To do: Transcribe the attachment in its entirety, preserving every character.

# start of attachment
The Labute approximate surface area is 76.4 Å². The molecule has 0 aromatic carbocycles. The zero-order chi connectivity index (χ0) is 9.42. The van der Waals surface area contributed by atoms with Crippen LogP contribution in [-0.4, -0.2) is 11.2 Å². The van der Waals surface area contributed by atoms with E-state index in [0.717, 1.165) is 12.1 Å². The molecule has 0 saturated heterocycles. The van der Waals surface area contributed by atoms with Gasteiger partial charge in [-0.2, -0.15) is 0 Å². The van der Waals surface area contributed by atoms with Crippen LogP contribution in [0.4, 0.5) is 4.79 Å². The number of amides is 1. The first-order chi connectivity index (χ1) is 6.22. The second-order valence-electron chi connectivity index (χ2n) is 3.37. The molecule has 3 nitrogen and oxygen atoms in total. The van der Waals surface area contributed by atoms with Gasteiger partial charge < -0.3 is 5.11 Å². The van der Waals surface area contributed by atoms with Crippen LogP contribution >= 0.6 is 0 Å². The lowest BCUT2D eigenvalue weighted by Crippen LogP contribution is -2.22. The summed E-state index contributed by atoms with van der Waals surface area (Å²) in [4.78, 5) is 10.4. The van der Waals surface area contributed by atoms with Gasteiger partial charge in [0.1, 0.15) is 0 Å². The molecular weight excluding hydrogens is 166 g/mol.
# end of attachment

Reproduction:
The Labute approximate surface area is 76.4 Å². The molecule has 0 aromatic carbocycles. The zero-order chi connectivity index (χ0) is 9.42. The van der Waals surface area contributed by atoms with Crippen LogP contribution in [-0.4, -0.2) is 11.2 Å². The van der Waals surface area contributed by atoms with E-state index in [0.717, 1.165) is 12.1 Å². The molecule has 0 saturated heterocycles. The van der Waals surface area contributed by atoms with Gasteiger partial charge in [-0.2, -0.15) is 0 Å². The van der Waals surface area contributed by atoms with Crippen LogP contribution in [0.4, 0.5) is 4.79 Å². The number of amides is 1. The first-order chi connectivity index (χ1) is 6.22. The second-order valence-electron chi connectivity index (χ2n) is 3.37. The molecule has 3 nitrogen and oxygen atoms in total. The van der Waals surface area contributed by atoms with Gasteiger partial charge < -0.3 is 5.11 Å². The van der Waals surface area contributed by atoms with Crippen LogP contribution >= 0.6 is 0 Å². The lowest BCUT2D eigenvalue weighted by Crippen LogP contribution is -2.22. The summed E-state index contributed by atoms with van der Waals surface area (Å²) in [4.78, 5) is 10.4. The van der Waals surface area contributed by atoms with Gasteiger partial charge in [0.1, 0.15) is 0 Å². The molecular weight excluding hydrogens is 166 g/mol.